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作者 Hill, Emily Miriam
書名 The life and death of Feng Rui (1899-1936): Sugar mills, warlord rule in Guangdong, and China's agrarian economy
說明 415 p
附註 Source: Dissertation Abstracts International, Volume: 57-04, Section: A, page: 1795
Thesis (Ph.D.)--Cornell University, 1996
The dissertation is a study of the career of an American-educated agriculture specialist and provincial official who was executed for corruption in Guangzhou on September 9, 1936. The study contributes to the intellectual and economic history of contemporary China by identifying the origins, in the minds of government planners and the fragmented political conditions of the 1930's, of the contemporary Chinese pattern of local stateowned industry
The case of Feng Rui illustrates how the ownership and protection of factories by regional governments, a characteristic of China's economic system distinguishing it from other socialist economies, began during China's presocialist Republican period. The system took shape in a context of government fiscal insecurity and competition with other regions for control of trade, when political fragmentation allowed Guangdong and other provinces to pursue independent industrialization plans. An atmosphere of scientistic optimism about the reform of both production and social relations by applying technical knowledge also created the industrial plan of the Guangdong government during the 1930's
During his five years in office in Guangdong, Feng Rui established a set of sugarcane processing factories as part of a comprehensive program to reform agriculture and revive industry in the province. Though the industry he established remains an important part of Guangdong's state-owned industrial sector today, Feng Rui died in disgrace. Accused of corruption in administration of his program, he was executed on the order of a provincial leader newly allied with central authorities in Nanjing. Feng's factories were dubbed "smokeless" because they sometimes operated without emitting smoke, repackaging imported sugar for sale in Guangdong and other Chinese provinces. Concurrent with the official factory-building program, a large-scale business smuggling foreign sugar into China had developed in evasion of customs tariffs set by the national government. Unable to enforce official sanctions against illicit trade, Feng Rui was charged with collusion with smugglers and blamed for other irregularities in administration of the sugar program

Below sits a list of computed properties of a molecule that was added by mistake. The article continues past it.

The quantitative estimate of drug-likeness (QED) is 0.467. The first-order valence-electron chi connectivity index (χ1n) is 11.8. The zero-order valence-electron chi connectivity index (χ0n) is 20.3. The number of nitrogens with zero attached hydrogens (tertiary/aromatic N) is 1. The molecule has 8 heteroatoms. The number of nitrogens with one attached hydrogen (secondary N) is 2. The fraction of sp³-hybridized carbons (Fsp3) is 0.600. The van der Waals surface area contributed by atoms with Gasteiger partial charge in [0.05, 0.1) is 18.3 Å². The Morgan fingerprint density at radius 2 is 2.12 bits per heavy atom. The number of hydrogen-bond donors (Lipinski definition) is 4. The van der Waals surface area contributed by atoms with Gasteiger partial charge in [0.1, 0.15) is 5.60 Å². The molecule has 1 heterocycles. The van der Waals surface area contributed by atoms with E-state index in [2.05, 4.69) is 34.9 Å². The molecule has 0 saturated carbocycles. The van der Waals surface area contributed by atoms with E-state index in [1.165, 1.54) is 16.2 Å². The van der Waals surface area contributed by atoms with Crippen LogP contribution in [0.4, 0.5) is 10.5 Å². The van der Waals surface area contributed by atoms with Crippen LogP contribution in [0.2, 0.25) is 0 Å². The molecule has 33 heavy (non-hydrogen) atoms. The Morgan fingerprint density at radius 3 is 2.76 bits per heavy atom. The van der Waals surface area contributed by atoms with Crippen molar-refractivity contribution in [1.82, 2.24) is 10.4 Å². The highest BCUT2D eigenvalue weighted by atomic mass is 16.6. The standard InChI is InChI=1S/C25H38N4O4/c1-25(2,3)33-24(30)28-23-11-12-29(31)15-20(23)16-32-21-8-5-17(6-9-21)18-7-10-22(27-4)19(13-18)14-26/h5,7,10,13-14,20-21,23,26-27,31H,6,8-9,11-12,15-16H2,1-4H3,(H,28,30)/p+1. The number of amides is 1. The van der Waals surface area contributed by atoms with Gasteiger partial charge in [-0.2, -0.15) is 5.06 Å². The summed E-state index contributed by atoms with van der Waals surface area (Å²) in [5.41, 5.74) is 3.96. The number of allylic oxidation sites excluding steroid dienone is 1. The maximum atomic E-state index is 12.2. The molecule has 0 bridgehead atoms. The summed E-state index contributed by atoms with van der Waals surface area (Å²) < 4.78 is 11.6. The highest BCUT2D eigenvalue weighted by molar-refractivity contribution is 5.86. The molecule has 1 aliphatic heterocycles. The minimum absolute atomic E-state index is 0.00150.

The account is based on Feng Rui's writings and on archival research in Guangzhou, Hong Kong, London, and the United States
School code: 0058
Host Item Dissertation Abstracts International 57-04A
主題 Biography
History, Asia, Australia and Oceania
Agriculture, General
Economics, History
Alt Author Cornell University
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